Does the Deficit Matter?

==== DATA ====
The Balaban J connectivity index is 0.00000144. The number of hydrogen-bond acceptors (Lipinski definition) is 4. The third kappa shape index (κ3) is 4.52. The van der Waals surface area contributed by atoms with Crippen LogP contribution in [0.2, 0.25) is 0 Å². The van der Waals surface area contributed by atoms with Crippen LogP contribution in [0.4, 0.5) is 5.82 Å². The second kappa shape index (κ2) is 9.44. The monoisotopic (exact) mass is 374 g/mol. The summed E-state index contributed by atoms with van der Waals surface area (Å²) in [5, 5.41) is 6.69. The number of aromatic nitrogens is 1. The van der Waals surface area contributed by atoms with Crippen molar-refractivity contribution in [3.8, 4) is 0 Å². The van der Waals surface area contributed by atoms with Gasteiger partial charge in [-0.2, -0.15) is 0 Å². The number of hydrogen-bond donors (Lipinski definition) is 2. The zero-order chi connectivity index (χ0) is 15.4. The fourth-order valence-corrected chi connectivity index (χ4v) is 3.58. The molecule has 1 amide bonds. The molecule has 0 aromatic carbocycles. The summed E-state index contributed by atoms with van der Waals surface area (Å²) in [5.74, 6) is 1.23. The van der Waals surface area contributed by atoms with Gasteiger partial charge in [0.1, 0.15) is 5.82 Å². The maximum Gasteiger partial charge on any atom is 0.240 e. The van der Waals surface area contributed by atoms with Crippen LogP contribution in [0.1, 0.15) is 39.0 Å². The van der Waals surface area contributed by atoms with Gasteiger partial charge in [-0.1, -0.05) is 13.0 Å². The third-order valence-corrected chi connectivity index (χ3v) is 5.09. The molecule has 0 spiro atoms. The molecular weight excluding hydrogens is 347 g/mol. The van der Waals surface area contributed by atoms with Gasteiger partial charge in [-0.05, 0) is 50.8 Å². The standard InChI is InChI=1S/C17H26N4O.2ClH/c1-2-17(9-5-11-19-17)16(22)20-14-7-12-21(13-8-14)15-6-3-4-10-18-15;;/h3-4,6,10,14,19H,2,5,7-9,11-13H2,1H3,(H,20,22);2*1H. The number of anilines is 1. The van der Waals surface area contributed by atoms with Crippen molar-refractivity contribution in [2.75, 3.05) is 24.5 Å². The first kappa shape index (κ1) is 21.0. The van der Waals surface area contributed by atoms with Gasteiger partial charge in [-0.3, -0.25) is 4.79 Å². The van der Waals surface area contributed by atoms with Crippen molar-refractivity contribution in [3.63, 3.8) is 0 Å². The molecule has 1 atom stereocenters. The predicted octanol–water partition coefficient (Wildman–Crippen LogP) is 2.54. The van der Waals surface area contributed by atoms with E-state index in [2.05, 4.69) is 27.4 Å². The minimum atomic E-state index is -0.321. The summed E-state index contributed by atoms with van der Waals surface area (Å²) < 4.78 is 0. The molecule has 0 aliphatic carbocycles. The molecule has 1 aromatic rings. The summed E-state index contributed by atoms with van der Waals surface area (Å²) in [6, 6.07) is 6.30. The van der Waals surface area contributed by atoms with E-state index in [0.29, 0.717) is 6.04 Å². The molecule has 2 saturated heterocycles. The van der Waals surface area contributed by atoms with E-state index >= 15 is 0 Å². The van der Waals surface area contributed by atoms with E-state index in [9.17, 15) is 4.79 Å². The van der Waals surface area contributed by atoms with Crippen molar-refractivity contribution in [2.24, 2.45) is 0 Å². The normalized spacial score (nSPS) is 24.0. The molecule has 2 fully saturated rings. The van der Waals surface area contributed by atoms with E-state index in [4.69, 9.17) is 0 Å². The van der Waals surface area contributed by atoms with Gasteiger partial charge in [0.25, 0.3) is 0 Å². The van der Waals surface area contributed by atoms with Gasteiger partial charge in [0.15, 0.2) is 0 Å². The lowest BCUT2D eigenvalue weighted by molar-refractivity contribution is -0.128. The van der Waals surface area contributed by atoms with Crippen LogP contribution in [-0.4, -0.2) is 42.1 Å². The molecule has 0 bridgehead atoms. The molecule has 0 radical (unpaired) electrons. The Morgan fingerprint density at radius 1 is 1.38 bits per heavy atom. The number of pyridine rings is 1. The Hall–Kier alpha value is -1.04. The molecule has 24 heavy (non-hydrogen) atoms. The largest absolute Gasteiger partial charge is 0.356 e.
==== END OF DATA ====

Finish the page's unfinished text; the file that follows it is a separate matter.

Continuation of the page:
Now that President Clinton is on board the balanced budget train we've achieved a rare bipartisan national consensus on the issue. Which is truly remarkable. For there is not a shred of evidence to support the need for a dramatic reduction in the federal deficit. Let us begin with a simple yet widely overlooked fact. The U.S. government borrows from the American people. Therefore the increased debt of the federal government translates into increased assets by the American people. Senator Warren Rudman (R-NH) loves to point out that every newborn baby starts life with a debt of $17,000. One might just as accurately note that every baby is born with $17,000 in treasury bills in its savings account. Those who view the deficit as public enemy number one argue that increased government borrowing fuels inflation, crowds out private investement and drives up long-term interest rates. To such arguments Robert Eisner, past president of the American Economics Association and author of The Misunderstood Economy, calmly responds, "The data does not confirm the theory." The federal debt tripled in the 1980s yet the annual inflation rate was cut in half. The Treasury issued more bonds to fund ballooning deficits in the 1980s and early 1990s while interest rates on long term bonds fell by a third. Private sector borrowing has increased at a faster rate than federal borrowing. In fact, in 1993 net borrowings by America's households alone surpassed borrowings by the federal government. Eisner, a professor at Northwestern University, and the author of The Income Systems of Account, which analyzes government spending, says that when all is said and done the key question is, "What is the impact on the economy? What is the impact on me?" Expanded federal borrowing increases demand.That in turn boosts employment and purchasing power and fosters higher private investment. When the federal government borrows it does not need to tax.The U.S. has the lowest tax burden of any major industrialized nation. Given these facts, why has the deficit become the nation's number one bogeyman? The key problem is that we are talking very big numbers here. Big numbers scare us. The national debt stands at nearly $5 trillion. It is growing by about $750 million a day. Politicians and reporters feed our fears by insisting that the magnitude of those numbers alone is evidence of a national crisis. They're wrong. In a growing economy with a growing population everything grows, including public and private debt. It is not the absolute level of the federal debt and deficit that is important but their relative levels. The federal debt as a percentage of gross domestic product is about the same as it was in the l950s. The deficit is about the same as it was in the 1970s. The percentage of federal spending as a portion of the national income is the same as it was in the early 1970s. Eisner offers an impressive array of data to support his belief that over the long term both debt and deficit should remain a constant proportion of the national income and federal spending. In prosperous times the deficit should grow more slowly than the economy. In recessions it will grow faster. When measured against this guideline, we're on the right course. The federal deficit, as a proportion of federal spending, has been declining for several years and is projected to continue to decline in the future. More important to Eisner than the level of the deficit is the composition of government spending. He worries about the declining proportion of federal expenditures that can be considered investments in our future. When Bill Clinton entered office he embraced Eisner's perspective. The President told a generally supportive American public that we needed to gradually reduce our budget deficit but that a much more important problem was our need to overcome our investment deficit. Clinton proposed significant increases in spending on education, on reducing infant mortality, on research and development and on infrastructure. In other words, he wanted to use the federal government to improve the productivity of our plant and equipment and to nurture the intelligence and productivity of the work force. The Bill Clinton of 1995 is not the Bill Clinton of 1993. Now he tells us the spending deficit is much more important than the investment deficit. Back in 1971 Richard Nixon declared, "We are all Keynesians." It marked the highwater mark of the belief that government spending served a useful purpose in reducing unemployment and shoring up those parts of the economy the private sector ignores. In 1995 Bill Clinton, in effect, declared, "We are all neo-classicists." He now apparently believes that far more important than the investment deficit is the debt. He tells us that the most important objective of all is to balance the federal budget. His conversion means there is one less national voice willing to educate the American public about how the national economy actually works. He becomes one more powerful voice to embrace the superstition of the day.

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